I'm sure that getting roughed up by the Angels in the post-season was exactly what the Yankees had in mind when they brought in Randy Johnson this season.
And let's face it, The Unit's tenure has not been impressive. When he wasn't roughing up cameramen he was getting lit up by Mets relievers who were probably picking up a bat for the first time in their lives.
And that's pretty much what Johnson deserves for strong-arming the Diamondbacks into handing him over to the Skanks.
And amazingly, the Unit's misadventures are nothing compared some of the disgraceful behavior displayed by Yankees over the years. Goodness, there should be disclaimers printed on the back of ticket stubs warning that you will be exposed to some of the most embarrassing and vile actions seen surrounding a baseball team.
I could dedicate a whole book to these atrocities. But in the interest of space, I'll only air the laundry dirtied since 1970.
And gentle reader, it brings me no joy to list these deeds. But you don't get tagged "The Evil Empire" or good behavior and sportsmanship.
Mike Kekich, Fritz Peterson swap families
And Yankee fans have the nerve to ask Pedro “Who’s you daddy?”
The kids of Yankees pitchers Mike Kekich and Fritz Peterson would have had a hard time with that one.
Apparently Kekich and Peterson liked to share. The players in 1972 went on a double date and joked about wife-swapping. You mean that doesn’t come up in conversation when you and your wives go out with friends? No, me neither.
By the time spring training rolled around the next year, the two pitchers not only swapped wives, they swapped everything – the house, the car, the pets, the kids.
“We didn't do anything sneaky or lecherous,” explained one of the wives. “There isn't anything smutty about this."
Apparently even the Yankees have some standards; Kekich was soon dispatched to Cleveland.
“I thought it was the ball”
It was Game Two of the 2000 Subway Series. The Skanks already stole a win in Game One when Todd Zeile’s would-be two-run homer hits the top of the wall and Timo Perez forgets to run hard.
The next night, everybody’s favorite catcher come to the plate in the first inning and breaks a bat on a foul ball, with the sharp shard harmlessly flopping between the mound and the first base line.
So what does Roger “Mr. Class” Clemens do? How about heave the bat at Piazza? Considering that Clemens had already beaned Piazza on July 8, no one believed Rocket when he later claimed the whole thing was accidental, and that he was merely being emotional. At one point he said he thought the bat was the ball. Makes sense. I confuse the two all the time. Right.
Piazza later said Clemens “seemed extremely apologetic and unsure and confused and unstable."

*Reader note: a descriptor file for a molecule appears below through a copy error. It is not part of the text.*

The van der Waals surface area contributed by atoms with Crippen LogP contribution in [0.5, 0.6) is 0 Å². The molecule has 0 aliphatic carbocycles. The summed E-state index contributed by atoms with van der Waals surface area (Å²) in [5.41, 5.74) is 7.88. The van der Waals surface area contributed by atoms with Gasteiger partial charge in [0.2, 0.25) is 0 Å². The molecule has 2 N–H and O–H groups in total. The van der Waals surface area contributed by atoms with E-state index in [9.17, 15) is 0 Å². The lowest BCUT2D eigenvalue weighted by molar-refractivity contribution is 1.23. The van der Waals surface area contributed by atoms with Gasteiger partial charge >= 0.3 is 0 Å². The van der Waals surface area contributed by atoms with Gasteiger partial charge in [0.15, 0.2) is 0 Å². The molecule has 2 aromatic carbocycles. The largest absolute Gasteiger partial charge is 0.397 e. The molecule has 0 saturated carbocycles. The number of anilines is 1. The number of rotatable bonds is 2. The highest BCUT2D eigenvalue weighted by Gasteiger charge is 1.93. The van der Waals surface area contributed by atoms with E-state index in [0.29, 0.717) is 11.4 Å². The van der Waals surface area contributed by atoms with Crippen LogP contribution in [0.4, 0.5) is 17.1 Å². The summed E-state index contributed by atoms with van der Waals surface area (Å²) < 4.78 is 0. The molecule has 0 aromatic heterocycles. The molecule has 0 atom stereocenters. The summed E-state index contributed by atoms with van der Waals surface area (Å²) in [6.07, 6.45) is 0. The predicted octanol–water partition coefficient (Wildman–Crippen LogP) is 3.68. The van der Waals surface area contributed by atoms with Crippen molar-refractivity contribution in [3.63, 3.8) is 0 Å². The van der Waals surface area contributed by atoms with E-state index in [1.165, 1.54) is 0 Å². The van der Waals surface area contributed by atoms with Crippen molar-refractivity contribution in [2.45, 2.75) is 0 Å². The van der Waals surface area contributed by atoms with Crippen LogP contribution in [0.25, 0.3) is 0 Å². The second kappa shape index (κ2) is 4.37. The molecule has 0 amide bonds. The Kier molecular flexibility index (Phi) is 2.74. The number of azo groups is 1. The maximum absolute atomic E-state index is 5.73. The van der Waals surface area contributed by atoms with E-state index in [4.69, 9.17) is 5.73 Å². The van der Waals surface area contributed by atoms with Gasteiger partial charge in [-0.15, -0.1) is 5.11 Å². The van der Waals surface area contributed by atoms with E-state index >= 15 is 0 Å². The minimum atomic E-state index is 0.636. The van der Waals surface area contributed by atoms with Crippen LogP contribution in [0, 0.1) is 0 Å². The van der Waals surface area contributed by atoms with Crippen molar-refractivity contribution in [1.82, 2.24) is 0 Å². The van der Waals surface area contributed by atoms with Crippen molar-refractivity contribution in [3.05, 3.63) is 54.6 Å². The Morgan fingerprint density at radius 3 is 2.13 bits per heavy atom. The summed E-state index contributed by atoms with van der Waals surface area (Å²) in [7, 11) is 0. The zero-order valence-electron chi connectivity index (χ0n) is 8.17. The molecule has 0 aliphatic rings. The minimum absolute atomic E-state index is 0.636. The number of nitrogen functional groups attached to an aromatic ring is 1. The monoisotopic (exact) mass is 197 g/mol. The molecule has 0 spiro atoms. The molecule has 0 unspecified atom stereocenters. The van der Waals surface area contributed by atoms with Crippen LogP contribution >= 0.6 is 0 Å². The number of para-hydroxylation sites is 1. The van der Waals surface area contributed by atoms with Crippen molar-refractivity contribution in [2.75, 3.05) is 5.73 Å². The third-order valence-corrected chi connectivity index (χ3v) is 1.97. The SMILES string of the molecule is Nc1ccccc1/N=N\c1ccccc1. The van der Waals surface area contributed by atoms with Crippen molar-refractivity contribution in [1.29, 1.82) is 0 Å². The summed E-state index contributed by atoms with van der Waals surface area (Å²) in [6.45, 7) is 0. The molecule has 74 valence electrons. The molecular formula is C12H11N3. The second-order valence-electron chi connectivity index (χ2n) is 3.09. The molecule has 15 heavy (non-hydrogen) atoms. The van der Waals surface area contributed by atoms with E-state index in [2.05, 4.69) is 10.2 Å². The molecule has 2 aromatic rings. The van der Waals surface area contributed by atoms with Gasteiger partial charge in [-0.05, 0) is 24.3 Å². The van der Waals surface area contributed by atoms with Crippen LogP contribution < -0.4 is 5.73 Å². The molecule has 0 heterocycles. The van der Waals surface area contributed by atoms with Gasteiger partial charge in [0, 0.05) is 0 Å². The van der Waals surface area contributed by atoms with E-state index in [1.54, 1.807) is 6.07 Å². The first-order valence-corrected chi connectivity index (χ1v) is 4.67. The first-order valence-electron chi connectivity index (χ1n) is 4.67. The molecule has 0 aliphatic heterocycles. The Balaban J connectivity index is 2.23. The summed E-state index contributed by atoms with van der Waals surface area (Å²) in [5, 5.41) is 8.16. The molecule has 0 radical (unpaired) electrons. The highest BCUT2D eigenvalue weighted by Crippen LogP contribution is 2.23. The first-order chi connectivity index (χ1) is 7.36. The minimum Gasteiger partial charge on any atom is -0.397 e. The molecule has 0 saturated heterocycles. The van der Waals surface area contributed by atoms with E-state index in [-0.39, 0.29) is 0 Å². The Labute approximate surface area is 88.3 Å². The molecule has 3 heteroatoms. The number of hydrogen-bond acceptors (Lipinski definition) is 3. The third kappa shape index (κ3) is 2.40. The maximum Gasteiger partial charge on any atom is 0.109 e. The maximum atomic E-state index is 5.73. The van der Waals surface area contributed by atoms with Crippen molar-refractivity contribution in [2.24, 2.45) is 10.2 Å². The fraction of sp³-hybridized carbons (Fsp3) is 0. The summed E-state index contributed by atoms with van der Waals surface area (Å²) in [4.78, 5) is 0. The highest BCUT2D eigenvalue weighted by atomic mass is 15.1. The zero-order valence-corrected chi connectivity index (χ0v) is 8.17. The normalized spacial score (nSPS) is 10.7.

In other words, a typical Yankee.
It Starts With Seagulls
Future Hall-of-Famer Dave Winfield claims he was playing catch with a ballboy during fifth-inning warmups in Toronto's Exhibition Stadium in 1983 when he unleashed his famously strong throwing arm on a defenseless seagull.
Now, anyone who has brought a picnic to Jones Beach knows that seagulls are often called “rats with wings” for a reason. But that doesn’t mean Yankees get to snuff out their lives for kicks. I swear these guys show no respect for life.
And come on, they were playing the Blue Jays! You start by killing seagulls and work your way up the bird-chain and next thing you know Garth Iorg is laying there with seam marks on his noggin.
A right-thinking Canadian arrested Winfield in the Yankees locker room on a charge of cruelty to animals. Winfield posts $500 bail for his release – only about $300 American -- but was let off the hook the next day.
Taking One for the Team
Hey, Winfield was a bird-killer. But he wasn’t all that bad as far as Yankees go.
But that didn’t stop George Steinbernner from paying a gambler $40,000 for information he could use to discredit Winfield.
Let that sink in for a second. The Yankees owner was trying to did up dirt about one of his own players, arguably his best one at that! Hey George, how is that going to help your team win ballgames?
Then-commissioner Fay Vincent, wasn’t amused and slapped a "lifetime ban" on the Boss. Sadly, in Vincent’s dictionary the definition of “lifetime” is “three years.”
It wasn’t even the first time Steinbrenner was banned by baseball. A grand jury in 1974 indicted him on 14 counts, including making illegal political contributions to Richard Nixon's re-election campaign.
Steinbrenner pleaded guilty to a felony was fined $15,000. Then-commissioner Bowie Kuhn banned him for two years for illegal actions that “undermine the public's confidence in our game.”
Brawlin' Billy and Reggie
George’s little legal troubles led to one of the most famous quotes in Yankees history, perhaps only after Lou Gehrig’s “luckiest man on the face of the Earth.”